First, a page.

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Old Golf course

January 12, 2018
Cape Coral Daily Breeze

To the editor:

I am extremely energized to write to the people of Southwest Florida to save the Cape Coral Golf Course. The other night I heard the coyote pup barking and singing. And I live six blocks from the course. It literally lit up my life. To hear a wild animal on the course surrounded by thousand of houses was fantastic.

Every person that loves wildlife needs to get on the band wagon and support Lee County's 20/20 land buying program in buying the course or the county procuring it.

There are three ways the county could purchase it: Through 20/20 funds, Lee County Parks and Rec could buy it, or the county could procure it like they did get Edison Farms. Then we could preserve the course for all the wild animals that live there If the county handed over the golf course to 20/20 to maintain, it would save the city thousands in taxes over the years to maintain it.

Why do we need to preserve it for the wildlife? Our children and their children will benefit from seeing the wildlife as will tourists and the residents. Wildlife viewing is a $2 billion- plus industry in the world. Thousands of people that visit the Cape every year would flock to the park to see the wildlife. There are five endangered or threatened species on the golf course. The American Kestrel, the Miami butterfly, the tri colored heron, gopher tortoise and burrowing owls live there. Other animals living on the land are fox, bobcat, otter, great horned owls, eagles, squirrels, rabbits, ducks (to include Muscovy) and butterflies. The bird count two years ago produced about 50 species of birds and 15 kinds of butterflies.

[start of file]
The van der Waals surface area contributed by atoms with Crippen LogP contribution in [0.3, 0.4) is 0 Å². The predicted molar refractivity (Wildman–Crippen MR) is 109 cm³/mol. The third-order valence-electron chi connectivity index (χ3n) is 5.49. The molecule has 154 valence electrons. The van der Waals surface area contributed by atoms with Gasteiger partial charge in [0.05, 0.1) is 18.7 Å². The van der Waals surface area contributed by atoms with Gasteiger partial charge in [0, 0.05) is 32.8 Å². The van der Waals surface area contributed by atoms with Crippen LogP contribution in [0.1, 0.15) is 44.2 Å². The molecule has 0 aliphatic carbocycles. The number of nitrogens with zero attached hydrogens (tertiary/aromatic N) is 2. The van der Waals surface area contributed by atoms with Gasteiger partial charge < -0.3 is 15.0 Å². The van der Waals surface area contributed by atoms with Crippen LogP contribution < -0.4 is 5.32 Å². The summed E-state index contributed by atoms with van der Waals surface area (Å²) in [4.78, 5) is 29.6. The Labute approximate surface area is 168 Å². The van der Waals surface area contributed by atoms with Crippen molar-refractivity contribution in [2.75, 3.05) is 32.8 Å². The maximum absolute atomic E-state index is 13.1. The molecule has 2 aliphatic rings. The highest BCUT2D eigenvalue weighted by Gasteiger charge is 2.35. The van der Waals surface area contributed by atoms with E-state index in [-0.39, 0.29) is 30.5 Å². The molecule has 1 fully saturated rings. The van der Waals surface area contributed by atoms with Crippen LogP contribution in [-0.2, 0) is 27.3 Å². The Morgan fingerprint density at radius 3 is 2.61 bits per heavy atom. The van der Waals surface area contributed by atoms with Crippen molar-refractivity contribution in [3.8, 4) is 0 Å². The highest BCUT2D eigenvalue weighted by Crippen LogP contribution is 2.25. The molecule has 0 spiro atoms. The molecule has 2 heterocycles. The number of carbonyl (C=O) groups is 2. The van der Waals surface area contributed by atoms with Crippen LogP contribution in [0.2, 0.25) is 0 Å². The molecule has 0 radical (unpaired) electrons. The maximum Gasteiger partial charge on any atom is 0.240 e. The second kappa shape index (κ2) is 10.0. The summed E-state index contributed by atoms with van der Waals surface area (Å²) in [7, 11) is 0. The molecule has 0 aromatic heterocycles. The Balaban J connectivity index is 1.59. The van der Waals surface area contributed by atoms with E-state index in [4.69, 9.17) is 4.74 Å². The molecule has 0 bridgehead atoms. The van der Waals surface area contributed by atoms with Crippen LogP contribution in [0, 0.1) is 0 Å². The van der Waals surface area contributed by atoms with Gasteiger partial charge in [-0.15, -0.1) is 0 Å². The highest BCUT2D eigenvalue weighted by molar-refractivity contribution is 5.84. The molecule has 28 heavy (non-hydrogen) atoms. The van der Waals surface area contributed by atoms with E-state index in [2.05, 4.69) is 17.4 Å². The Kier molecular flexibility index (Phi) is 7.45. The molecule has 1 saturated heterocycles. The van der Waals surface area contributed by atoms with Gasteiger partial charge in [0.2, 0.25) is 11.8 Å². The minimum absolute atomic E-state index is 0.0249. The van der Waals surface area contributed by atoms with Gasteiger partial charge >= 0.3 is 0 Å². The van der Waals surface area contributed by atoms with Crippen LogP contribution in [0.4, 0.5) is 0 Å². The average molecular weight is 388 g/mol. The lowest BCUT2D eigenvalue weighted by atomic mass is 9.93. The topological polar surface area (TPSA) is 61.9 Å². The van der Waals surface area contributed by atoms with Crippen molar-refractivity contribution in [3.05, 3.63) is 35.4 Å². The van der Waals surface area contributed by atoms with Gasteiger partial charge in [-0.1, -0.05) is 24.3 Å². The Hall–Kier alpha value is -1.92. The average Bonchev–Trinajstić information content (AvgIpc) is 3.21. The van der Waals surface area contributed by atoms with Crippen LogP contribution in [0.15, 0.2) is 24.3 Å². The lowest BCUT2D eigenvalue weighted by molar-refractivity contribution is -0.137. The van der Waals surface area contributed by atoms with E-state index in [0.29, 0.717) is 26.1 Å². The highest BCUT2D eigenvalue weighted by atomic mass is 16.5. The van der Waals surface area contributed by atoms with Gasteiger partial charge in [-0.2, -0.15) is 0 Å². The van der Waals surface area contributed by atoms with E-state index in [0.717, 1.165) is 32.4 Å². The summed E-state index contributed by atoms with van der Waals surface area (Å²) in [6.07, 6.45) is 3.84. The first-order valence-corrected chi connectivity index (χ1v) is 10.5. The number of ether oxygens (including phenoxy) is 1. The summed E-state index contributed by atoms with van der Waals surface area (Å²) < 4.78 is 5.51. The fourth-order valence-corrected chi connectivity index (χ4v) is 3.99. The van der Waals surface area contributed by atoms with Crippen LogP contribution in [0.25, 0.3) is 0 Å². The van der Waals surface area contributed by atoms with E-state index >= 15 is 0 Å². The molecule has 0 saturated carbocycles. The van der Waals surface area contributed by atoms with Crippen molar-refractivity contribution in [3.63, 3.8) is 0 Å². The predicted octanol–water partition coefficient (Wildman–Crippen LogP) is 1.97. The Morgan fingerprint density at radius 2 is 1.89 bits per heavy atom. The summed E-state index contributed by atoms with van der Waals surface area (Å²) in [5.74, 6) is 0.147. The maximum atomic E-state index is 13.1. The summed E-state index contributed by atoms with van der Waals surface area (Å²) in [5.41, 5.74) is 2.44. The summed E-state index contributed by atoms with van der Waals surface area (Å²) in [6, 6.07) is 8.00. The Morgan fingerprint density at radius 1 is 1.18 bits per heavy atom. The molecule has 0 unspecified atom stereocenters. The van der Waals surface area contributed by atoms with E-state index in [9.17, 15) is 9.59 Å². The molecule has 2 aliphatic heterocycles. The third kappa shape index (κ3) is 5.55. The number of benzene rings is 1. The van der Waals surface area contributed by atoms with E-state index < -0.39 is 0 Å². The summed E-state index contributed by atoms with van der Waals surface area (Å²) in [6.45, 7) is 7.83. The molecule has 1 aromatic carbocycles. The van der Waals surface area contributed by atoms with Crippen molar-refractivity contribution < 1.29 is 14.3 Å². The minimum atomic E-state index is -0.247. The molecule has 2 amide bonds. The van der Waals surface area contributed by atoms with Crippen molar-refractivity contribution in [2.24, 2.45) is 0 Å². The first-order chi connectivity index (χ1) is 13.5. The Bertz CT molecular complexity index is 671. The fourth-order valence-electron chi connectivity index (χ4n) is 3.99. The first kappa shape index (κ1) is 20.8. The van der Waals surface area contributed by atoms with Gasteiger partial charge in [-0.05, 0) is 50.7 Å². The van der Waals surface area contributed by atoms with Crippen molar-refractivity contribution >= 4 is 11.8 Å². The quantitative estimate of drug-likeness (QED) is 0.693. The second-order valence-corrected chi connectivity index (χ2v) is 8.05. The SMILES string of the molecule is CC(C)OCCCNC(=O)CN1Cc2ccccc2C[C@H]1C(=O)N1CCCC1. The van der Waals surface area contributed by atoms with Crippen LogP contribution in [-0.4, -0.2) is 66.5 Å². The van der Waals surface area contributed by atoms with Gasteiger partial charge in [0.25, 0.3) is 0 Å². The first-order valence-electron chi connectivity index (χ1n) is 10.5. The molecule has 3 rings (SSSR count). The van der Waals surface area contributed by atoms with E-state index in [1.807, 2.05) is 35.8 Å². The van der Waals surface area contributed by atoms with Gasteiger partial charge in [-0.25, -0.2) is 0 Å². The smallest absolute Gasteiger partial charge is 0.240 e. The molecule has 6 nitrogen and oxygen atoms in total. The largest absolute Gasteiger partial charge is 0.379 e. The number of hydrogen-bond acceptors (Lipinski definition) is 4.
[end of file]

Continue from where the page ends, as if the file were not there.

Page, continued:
If there is going to be any commercial development, the city must work to save all of this wildlife. Be advised - the bobcat, fox and coyotes will need at least 160 acres to be preserved and not driven off.

How do we derive revenue on the course? Any bike riders, joggers, birders and fishermen could pay an annual fee for using the biking, hiking trails, ponds and general use of the park. A modest fee for one-day visitors could be charged. Use dispensers to collect the money like Ding Darling. Fees could be charged for camping and pavilion use for picnics, etc.

A proposal would be for $10 million from the county and $2 million from the city to buy the property. Then there could be a cooperative partnership between the two, which would be a win-win between both entities. Then Cape Coral could control some of the park. What a great way to build a senior center and boys and girls club. There could be indoor tennis courts, handball, pickle ball, pool, hall card room, basketball court, meeting rooms and maybe a thousand seat theater to rival other theaters in the area. A five star restaurant, pool, putting green and a snack bar could be some other things the city could spearhead.

We could introduce deer, quail, hogs and other wild animals to make a Florida wildlife zoo. Another revenue item for this land.

If you support the 20/20 program or the county to buy the old golf course or just to buy it as a park, please contact through email or phone these council people: Jennifer Nelson, and D.Stokes, . You may call them at 239-574-0436.

No new taxes if the county buys it!

Carl Veaux

I speak for all the wild animals

Cape Coral



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